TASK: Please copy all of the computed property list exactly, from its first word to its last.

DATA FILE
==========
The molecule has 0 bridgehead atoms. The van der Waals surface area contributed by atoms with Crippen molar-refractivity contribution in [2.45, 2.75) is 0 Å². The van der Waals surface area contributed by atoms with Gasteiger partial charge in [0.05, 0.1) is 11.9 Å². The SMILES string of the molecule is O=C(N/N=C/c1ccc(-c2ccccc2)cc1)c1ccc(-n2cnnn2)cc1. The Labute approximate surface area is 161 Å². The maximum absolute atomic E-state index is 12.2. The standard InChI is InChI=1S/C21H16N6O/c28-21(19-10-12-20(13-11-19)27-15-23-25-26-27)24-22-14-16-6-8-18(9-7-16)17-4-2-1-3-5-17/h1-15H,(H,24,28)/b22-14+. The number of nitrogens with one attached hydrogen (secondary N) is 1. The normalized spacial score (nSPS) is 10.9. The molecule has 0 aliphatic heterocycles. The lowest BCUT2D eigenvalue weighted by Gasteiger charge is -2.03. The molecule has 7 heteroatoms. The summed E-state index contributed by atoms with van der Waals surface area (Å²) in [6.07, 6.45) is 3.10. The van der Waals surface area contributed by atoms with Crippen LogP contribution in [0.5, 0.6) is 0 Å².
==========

The molecule has 0 bridgehead atoms. The van der Waals surface area contributed by atoms with Crippen molar-refractivity contribution in [2.45, 2.75) is 0 Å². The van der Waals surface area contributed by atoms with Gasteiger partial charge in [0.05, 0.1) is 11.9 Å². The SMILES string of the molecule is O=C(N/N=C/c1ccc(-c2ccccc2)cc1)c1ccc(-n2cnnn2)cc1. The Labute approximate surface area is 161 Å². The maximum absolute atomic E-state index is 12.2. The standard InChI is InChI=1S/C21H16N6O/c28-21(19-10-12-20(13-11-19)27-15-23-25-26-27)24-22-14-16-6-8-18(9-7-16)17-4-2-1-3-5-17/h1-15H,(H,24,28)/b22-14+. The number of nitrogens with one attached hydrogen (secondary N) is 1. The normalized spacial score (nSPS) is 10.9. The molecule has 0 aliphatic heterocycles. The lowest BCUT2D eigenvalue weighted by Gasteiger charge is -2.03. The molecule has 7 heteroatoms. The summed E-state index contributed by atoms with van der Waals surface area (Å²) in [6.07, 6.45) is 3.10. The van der Waals surface area contributed by atoms with Crippen LogP contribution in [0.5, 0.6) is 0 Å².